Benveniste is locked into a rigid attitude in which he can only relate to other academics, and chooses to treat an unlettered person — such as myself — as a bouffon, so that he need not deal with this dreaded common sense that I summon up. In his opinion, whether I'm right or not, my opinions and experience count as nothing compared with his training and knowledge, so he need not consider them at all. This strong Gallic sense of class was impressed once more on me when our team first arrived in Paris in 1988 to conduct the Nature tests. There were two French academics awaiting us in the hotel lobby, and their sole interest was with me, not with Walter Stewart, nor with (Sir) John Maddox — both academics themselves. These two French savants were clearly ill at ease, perhaps because they were unaccustomed to dealing with un-degreed persons. After much carrying on about Dr. Benveniste's high standing in French academe, they settled into a speech that told me plainly: such a man could not be questioned, nor doubted, by one such as I. That just wasn't done. They were totally bewildered at how Nature Magazine had allowed me to be on the team that would oversee a replication of the Benveniste results, since I had no social/academic standing that qualified me.

Regardless, I stayed in place, the tests were done, and the results were announced. The French media were malheureuse and made that very evident, but we'd proven our case.

From a report by the U.S. Securities and Exchange Commission, Washington, D.C., we learn that Henry Weingarten, a New York City "financial astrologer," featured [a certain stock] in an e-mail newsletter and on his website,, and he made astrological price projections for the stock without disclosing his personal receipt of 250,000 stock shares. Weingarten, acting as an investment adviser to his clients, also purchased this stock for investment clients' accounts without disclosing to the account holders his conflict of interest, or his receipt of the stock shares.

The case has now been settled by Weingarten paying a fine and agreeing not to be further involved in such unethical and illegal practices. He now works for Karen Boesen, the Danish astrologer who touts "financial astrology" in that country. Ethics, anyone?

Reader Brett Armistead writes:

I remember some discussion a while ago about talking appliances, especially a coffee machine, and just this morning read a paragraph or two in Steven Pinker's book "The Language Instinct" which basically said that our ears (or more correctly, our brain) are designed to "hear speech content in sounds that have only the remotest resemblance to speech." He writes that psychologists Robert Remez and David Pisoni synthesized wave forms following the same contours of the bands of energy in the sentence, "Where were you a year ago?" One group of volunteers described "science fiction sounds" or "computer bleeps." But a second group of volunteers was told that the sounds came from a bad speech synthesizer — they were able to pick out many of the words; a quarter of them heard the whole sentence.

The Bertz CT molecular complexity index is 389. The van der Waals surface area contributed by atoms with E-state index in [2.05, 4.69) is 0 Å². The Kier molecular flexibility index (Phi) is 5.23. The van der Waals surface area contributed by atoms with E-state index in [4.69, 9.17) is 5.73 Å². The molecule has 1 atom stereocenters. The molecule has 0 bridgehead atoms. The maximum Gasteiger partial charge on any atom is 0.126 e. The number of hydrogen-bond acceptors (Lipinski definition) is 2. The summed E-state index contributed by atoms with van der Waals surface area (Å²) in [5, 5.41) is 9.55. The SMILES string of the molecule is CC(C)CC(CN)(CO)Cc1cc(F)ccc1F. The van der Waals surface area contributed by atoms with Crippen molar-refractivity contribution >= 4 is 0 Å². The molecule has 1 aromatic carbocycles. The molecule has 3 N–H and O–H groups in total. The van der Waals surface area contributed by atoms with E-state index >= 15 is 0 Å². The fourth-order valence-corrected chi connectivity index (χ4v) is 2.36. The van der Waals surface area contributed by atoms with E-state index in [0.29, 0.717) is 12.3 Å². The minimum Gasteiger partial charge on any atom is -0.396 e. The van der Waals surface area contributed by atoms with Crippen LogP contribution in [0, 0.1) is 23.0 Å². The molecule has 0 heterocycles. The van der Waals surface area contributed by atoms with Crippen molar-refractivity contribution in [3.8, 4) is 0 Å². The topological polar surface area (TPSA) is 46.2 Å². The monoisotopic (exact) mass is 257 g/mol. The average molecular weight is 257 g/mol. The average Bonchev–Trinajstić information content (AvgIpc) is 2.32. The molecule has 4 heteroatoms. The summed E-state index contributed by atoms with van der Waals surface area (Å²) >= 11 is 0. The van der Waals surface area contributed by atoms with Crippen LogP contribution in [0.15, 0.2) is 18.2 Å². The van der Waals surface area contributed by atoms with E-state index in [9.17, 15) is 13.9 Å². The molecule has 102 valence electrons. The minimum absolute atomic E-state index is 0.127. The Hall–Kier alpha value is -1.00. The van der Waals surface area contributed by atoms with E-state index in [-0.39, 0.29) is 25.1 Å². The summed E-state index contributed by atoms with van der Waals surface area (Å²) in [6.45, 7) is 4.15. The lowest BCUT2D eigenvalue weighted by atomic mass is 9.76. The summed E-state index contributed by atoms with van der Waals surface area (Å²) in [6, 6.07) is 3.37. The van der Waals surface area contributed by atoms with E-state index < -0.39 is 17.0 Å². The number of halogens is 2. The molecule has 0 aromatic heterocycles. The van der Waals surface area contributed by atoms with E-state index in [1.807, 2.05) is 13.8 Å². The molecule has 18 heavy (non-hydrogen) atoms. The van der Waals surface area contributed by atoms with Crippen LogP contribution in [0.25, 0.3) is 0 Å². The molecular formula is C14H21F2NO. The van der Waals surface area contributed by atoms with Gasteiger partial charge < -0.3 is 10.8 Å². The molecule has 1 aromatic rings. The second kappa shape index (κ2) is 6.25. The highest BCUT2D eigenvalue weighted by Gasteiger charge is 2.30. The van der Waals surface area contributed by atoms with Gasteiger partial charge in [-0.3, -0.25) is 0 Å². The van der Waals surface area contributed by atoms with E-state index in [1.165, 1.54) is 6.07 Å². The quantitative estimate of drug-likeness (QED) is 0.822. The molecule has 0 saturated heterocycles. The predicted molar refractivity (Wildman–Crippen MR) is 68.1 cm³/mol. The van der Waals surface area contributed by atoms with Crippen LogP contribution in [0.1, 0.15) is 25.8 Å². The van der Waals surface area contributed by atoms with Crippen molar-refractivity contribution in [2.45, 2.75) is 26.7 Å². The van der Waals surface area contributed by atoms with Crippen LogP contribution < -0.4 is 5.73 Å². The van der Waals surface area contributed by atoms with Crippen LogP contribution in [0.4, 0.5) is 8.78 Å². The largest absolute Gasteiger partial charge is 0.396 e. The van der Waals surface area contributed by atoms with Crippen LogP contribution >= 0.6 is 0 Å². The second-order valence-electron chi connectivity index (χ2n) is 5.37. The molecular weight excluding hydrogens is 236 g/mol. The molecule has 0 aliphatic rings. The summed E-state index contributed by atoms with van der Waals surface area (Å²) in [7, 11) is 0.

Interesting to know the science and/or psychology behind the crackpots and their talking pots.

From the website of Bob Parks (American Physical Society, World News) we glean:

INTELLIGENT DESIGN: WHO DESIGNED THE STATE OF TEXAS? Even as the state Board of Education is selecting textbooks to be used in Texas science classes for the next decade (WN 11 Jul 03), there is a petition movement in Montgomery County, TX, to require equal time for teaching Intelligent Design. In a poem, familiar to school children in Texas, the Devil asks the Lord if he had anything left over when he created the land. "The Lord said, 'yes I had plenty on hand, but I left it down by the Rio Grande.'" The devil proceeds to use the left-over land to build his own Hell — Texas.

Randi comments: Creationism = Crackpot Science = Intelligent Design. And don't you forget it.

Reader Danush Novakovski informs us:

I thought you might be interested in something that AOL has done. When I recently upgraded to AOL 8.0, part of the upgrade was a lot of new instant messenger icons. Ridiculously, five sublists of astrology-related icons (Chinese Zodiac, Chinese Zodiac 2, Horoscope Signs, Teen People Zodiac, and Zodiac) were listed under the category, "Science and Nature." It's one thing if they want to cater to people's pseudoscientific notions, but they shouldn't call it, "Science and Nature."

You forget, Danush: there's money in this sort of nonsense. That's why many otherwise reputable newspapers and magazines run horoscopes. There's no concern with whether there's any truth in the material; so long as the money comes in, it's okay to lie and deceive.

From correspondent Jorge Mota:

A number of Portuguese scientists, with the support of Georges Charpak and Henri Broch, have protested to the Portuguese Television authority about their hiring of an astrologer for a daily show, in times of financial problems that have reduced scientific funding. You'll find below my translation of the statement they issued. The scientists behind this initiative have authorized me to present their case to you, and they say that more actions of protest are coming in the future. I hope you can give some attention to this case.